Ottawa's pandemic trends are stable or dropping.
Two COVID-19 deaths have been reported in the region.
Today's Ottawa update
The average level of coronavirus in Ottawa's wastewater has been slowly dropping for about three weeks since the pandemic-record peak of the sixth wave in April.
The most recent data from May 5 (the bold red line in the graph below) shows the level was still about six times higher than what it was in early March before the current spike.
Those records don't reflect the first wave of the pandemic when wastewater was not monitored for traces of the virus.
There were 26 Ottawa residents in local hospitals for treatment of active COVID-19 in Monday's Ottawa Public Health (OPH) update. Five of those patients are in intensive care. Both numbers are stable.
The hospitalization figures above don't include all patients. For example, they leave out patients admitted for other reasons who then test positive for COVID-19, those admitted for lingering COVID-19 complications, and those transferred from other health units.
When you include patients such as these, the number was 106 as of Saturday. That's a slight increase after nearly two weeks of decline. Some hospitals are again having staffing problems.
Tests, outbreaks and cases
Testing strategies have changed under the contagious Omicron variant, which means many new COVID-19 cases aren't reflected in current counts. Public health only tracks and reports outbreaks that occur in health-care settings.
The city's 63 outbreaks are stable. The 27 retirement home outbreaks are the most among health-care settings.
On Monday, OPH reported 121 more cases and one more death over three days.
The rolling weekly incidence rate of newly confirmed COVID-19 cases, expressed per 100,000 residents, drops to around 75.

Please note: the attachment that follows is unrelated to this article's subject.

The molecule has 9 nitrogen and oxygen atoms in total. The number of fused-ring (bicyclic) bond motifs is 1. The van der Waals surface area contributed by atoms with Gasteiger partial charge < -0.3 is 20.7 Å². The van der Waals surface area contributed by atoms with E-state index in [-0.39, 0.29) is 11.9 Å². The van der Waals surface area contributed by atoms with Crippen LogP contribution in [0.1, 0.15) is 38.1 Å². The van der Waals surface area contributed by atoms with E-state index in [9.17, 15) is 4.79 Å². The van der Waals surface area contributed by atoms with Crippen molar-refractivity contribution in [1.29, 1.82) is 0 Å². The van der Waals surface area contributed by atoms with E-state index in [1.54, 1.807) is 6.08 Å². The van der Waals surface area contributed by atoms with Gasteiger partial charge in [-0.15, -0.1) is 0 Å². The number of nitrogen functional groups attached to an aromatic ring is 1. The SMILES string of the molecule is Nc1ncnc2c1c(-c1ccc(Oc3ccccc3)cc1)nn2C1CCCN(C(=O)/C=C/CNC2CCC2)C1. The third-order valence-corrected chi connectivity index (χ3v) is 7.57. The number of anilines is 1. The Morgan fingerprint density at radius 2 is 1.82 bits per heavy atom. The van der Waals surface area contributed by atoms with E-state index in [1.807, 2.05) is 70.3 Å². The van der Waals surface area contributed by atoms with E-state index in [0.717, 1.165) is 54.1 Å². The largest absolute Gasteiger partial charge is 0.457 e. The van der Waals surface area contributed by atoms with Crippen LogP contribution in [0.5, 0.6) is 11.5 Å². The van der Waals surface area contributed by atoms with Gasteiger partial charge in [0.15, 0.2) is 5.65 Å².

At 15 per cent, Ottawa's average positivity rate for those who received PCR tests outside long-term care homes is very slowly dropping. The average inside the homes is stable around 10 per cent. The last update was on Friday.
916,051: The number of Ottawa residents age five and up with at least one dose of the COVID-19 vaccine, 134 more than in last Monday's weekly update. That's still 92 per cent of the eligible population.
880,294: The number of Ottawa residents age five and up with a second dose, 228 since the last update. That's still 89 per cent of the eligible population.
573,758: The number of Ottawans age 12 and up with a third dose, 1,149 since the last update. That's still 63 per cent of these residents; younger children only qualify with certain health conditions.
Seven per cent of residents age 12 and up have a fourth dose, or about 61,400 people. That's a little more than 10,000 doses since the last update.
Across the region
Eastern Ontario has one of the highest regional wastewater averages in the province, according to the science table. It's dropping and is around the average of the neighbouring Peterborough and Muskoka area.
Western Quebec has 77 local COVID-19 hospitalizations, including patients who are no longer considered active cases. Three of those patients require intensive care.
Eastern Ontario communities outside Ottawa are reporting about 35 COVID-19 hospitalizations, including about five in intensive care. Both numbers are stable and neither includes Hastings Prince Edward (HPE) Public Health which, like western Quebec, has a different counting method.
LGL reported a stable seven COVID hospital patients Monday, as well as its 101st COVID death.
More than 5.3 million COVID-19 vaccine doses have been administered to people in the Ottawa-Gatineau region.
Quebec considers about 78 per cent of Outaouais residents to be "adequately vaccinated," which is a combination of vaccination and recent infection.
For each of the eastern Ontario health units, there are anywhere from 81 to 92 per cent of residents with at least two vaccine doses, and anywhere from 59 to 71 per cent of adults with three doses.